On my first blog, allow me to establish the limits of what you may expect from me. I am not a wine snob, nor do I pretend to having one of those miraculous palates that can on the first sip detect the merest hint of boisenberry with overtones of dark chocolate. All I can claim is that I have consumed many a good bottle (and far too many bad ones) on two continents for more years than I care to remember, and that I have some sense of typology, that is what a decent wine from a given region and made from the specified grape variety, ought to taste like. I call them as I see them, that is pretty much it.
That said, yesterday evening I fixed an undeniably assertive beef curry. The challenge was to find a red which would not have the sort of delicate to subtle individual character that would be utterly destroyed by the curry, but would still have enough substance to stand up to it. What I settled on was a Cotes du Roussillon.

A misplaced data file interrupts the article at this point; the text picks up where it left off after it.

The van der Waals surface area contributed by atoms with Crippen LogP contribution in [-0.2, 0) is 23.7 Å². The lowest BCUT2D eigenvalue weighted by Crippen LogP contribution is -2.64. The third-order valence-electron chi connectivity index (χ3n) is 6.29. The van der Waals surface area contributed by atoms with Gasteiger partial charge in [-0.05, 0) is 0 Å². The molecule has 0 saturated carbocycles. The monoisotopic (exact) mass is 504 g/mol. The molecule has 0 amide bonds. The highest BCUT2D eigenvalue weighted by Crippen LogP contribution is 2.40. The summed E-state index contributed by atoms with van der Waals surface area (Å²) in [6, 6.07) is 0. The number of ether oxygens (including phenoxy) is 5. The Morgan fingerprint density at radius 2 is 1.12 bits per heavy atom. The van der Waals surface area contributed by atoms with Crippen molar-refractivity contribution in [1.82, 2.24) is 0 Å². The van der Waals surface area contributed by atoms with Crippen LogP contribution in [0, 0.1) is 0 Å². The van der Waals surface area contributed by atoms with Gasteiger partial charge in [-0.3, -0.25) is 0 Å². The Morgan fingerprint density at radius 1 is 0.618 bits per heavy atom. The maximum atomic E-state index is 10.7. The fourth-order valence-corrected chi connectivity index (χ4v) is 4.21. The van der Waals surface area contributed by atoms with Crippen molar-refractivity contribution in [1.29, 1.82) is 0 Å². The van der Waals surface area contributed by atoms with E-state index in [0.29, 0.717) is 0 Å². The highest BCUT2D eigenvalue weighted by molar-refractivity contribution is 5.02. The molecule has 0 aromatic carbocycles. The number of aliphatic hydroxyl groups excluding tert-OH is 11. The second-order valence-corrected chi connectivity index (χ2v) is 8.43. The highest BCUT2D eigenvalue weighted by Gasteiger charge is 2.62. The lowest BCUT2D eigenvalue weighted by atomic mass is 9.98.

These wines, grown on the northeastern slopes of the Pyrennees, have much in common with the Catalans grown across the border in Spain. At their best, they can pack a hefty punch, and are not easily upstaged by even very assertive foods. The bottle in question, a 2006 Chateau Planeres de Saint Jean ($9.99 on special at the State Liquor Outlet in Hershey PA) came decorated with a bronze medal, awarded at the 2007 Macon wine fair.
Well, let's face it, standards in France are not what they once were either. The Planeres, while it passed the first test of standing up to the curry (admittedly a hard one) faded very rapidly, to the point of having virtually no finish. It also has no nose to speak of (I established this well before anesthesizing my own with the curry). I would not recommend it as an accompaniment to less assertive foods, it would simply come across as too dull.